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Proposed Rule

Optional Certificate and Abandonment Procedures for Applications for New Service Under Section 7 of the Natural Gas Act

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Information about this document as published in the Federal Register.

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Start Preamble Issued February 9, 2000.

AGENCY:

Federal Energy Regulatory Commission.

ACTION:

Notice of Proposed Rulemaking.

SUMMARY:

The Federal Energy Regulatory Commission is proposing to remove its optional certificate regulations. On September 15, 1999, the Commission issued a policy statement to provide the industry with guidance with respect to how the Commission will evaluate new proposals for pipeline construction projects to take account of changes in the natural gas industry in recent years. The Policy Statement provides that pipelines should not rely on existing customers to subsidize new projects that do not benefit them, and also provides that the Commission will only certificate new projects where it finds that, on balance, the public benefits outweigh any adverse effects. The Policy Statement did not include applications for new construction projects filed under the optional certificate rules, however. The Commission is proposing to remove the optional certificate regulations because it believes that a uniform regulatory scheme applicable to all certificate applications will best accomplish the Commission's goals, as set out in the Policy Statement, of assuring that all relevant interests and circumstances are considered and balanced in assessing the public convenience and necessity.

DATES:

Written comments are due on or before April 3, 2000.

ADDRESSES:

File comments with the Office of the Secretary, Federal Energy Regulatory Commission, 888 First Street, NE, Washington, DC 20426.

Start Further Info

FOR FURTHER INFORMATION CONTACT:

William L. Zoller, Office of Energy Projects, Federal Energy Regulatory Commission, 888 First Street, NE, Washington, DC 20426, (202) 208-1203.

Joseph B. O'Malley, Office of the General Counsel, Federal Energy Regulatory Commission, 888 First Street, NE, Washington, D.C. 20426, (202) 208-0088.

End Further Info End Preamble Start Supplemental Information

SUPPLEMENTARY INFORMATION:

I. Introduction

The Federal Energy Regulatory Commission proposes to remove its optional certificate regulations in Subpart E of Part 157 of the Commission's regulations.[1] The policies embedded in these regulations have been overtaken by subsequent policy developments—most particularly the Commission's September 15, 1999 Policy Statement.[2] The optional certificate regulations, promulgated in 1985, established procedures whereby an eligible applicant may obtain, for purposes of providing new service, a certificate authorizing: the transportation of natural gas; sales of natural gas; the construction and operation of natural gas facilities; the acquisition and operation of natural gas facilities; and conditional pre-granted abandonment of such activities and facilities. On September 15, 1999, the Commission issued a policy statement to provide the industry guidance with respect to how the Commission will evaluate new proposals for pipeline construction projects to take account of changes in the natural gas industry in recent years. The Policy Statement provides that pipelines may not rely on existing customers to subsidize new projects that will not benefit them and that construction projects will be approved only where the public benefits outweigh any adverse effects. The optional regulations do not provide for consideration and weighing of public interest factors, and are thus inconsistent with current Commission policy.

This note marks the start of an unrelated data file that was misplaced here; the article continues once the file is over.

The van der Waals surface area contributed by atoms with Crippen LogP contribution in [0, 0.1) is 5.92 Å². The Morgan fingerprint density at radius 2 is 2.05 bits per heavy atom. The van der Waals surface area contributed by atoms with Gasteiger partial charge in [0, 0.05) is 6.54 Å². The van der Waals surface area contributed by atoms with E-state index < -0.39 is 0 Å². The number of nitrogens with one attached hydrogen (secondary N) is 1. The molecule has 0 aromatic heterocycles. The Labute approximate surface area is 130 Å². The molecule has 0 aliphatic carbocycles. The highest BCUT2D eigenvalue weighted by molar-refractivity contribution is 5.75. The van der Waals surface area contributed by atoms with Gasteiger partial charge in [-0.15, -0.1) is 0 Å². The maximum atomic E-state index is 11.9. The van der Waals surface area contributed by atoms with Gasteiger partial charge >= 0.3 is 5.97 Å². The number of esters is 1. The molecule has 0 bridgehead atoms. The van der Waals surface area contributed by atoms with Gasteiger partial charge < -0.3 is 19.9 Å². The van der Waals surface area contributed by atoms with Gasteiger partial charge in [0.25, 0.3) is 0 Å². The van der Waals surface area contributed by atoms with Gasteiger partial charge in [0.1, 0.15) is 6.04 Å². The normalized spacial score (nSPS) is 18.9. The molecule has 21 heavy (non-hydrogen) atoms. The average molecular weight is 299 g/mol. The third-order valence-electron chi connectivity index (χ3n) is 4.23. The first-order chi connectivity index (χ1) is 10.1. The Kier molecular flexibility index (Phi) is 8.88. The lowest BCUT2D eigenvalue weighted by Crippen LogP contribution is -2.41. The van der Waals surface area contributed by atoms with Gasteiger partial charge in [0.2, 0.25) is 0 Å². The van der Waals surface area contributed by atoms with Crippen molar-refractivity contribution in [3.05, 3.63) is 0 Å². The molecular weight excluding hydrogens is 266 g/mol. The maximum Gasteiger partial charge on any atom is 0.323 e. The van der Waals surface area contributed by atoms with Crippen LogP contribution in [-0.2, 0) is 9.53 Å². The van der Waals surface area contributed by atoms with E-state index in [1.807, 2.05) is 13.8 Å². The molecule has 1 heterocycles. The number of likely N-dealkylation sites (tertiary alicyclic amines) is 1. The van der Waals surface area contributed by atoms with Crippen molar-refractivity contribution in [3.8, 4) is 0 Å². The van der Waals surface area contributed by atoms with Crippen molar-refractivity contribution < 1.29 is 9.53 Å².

II. Background

Before a pipeline may construct any natural gas facilities subject to the Commission's Natural Gas Act (NGA) jurisdiction, it must obtain a certificate of public convenience and necessity authorizing such construction under section 7 of the NGA. In conjunction with the open access transportation program that the Commission established in Order No. 436, the Commission adopted the optional certificate regulations in 1985 as an alternative to the conventional certificate process. A key goal of the optional certificate program was to provide the full benefits of competition to consumers by facilitating easier pipeline entry and exit from markets.[3]

The optional certificate regulations establish a rebuttable presumption that, subject to review under the National Environmental Policy Act, an application is required by the public convenience and necessity if the applicant is willing to assume all the economic risk of a new service.[4] To assure that the applicant shoulders the project risk, the optional regulations prohibit cost shifting [5] and any reduction in the certificated level of billing determinants used to design initial rates for a project or service.[6] In addition, the Commission requires maximum demand and usage recourse rates in optional certificates based on Start Printed Page 7804100 percent and 95 percent of the project's design capacity, respectively.[7]

The Commission's September 15, 1999 Policy Statement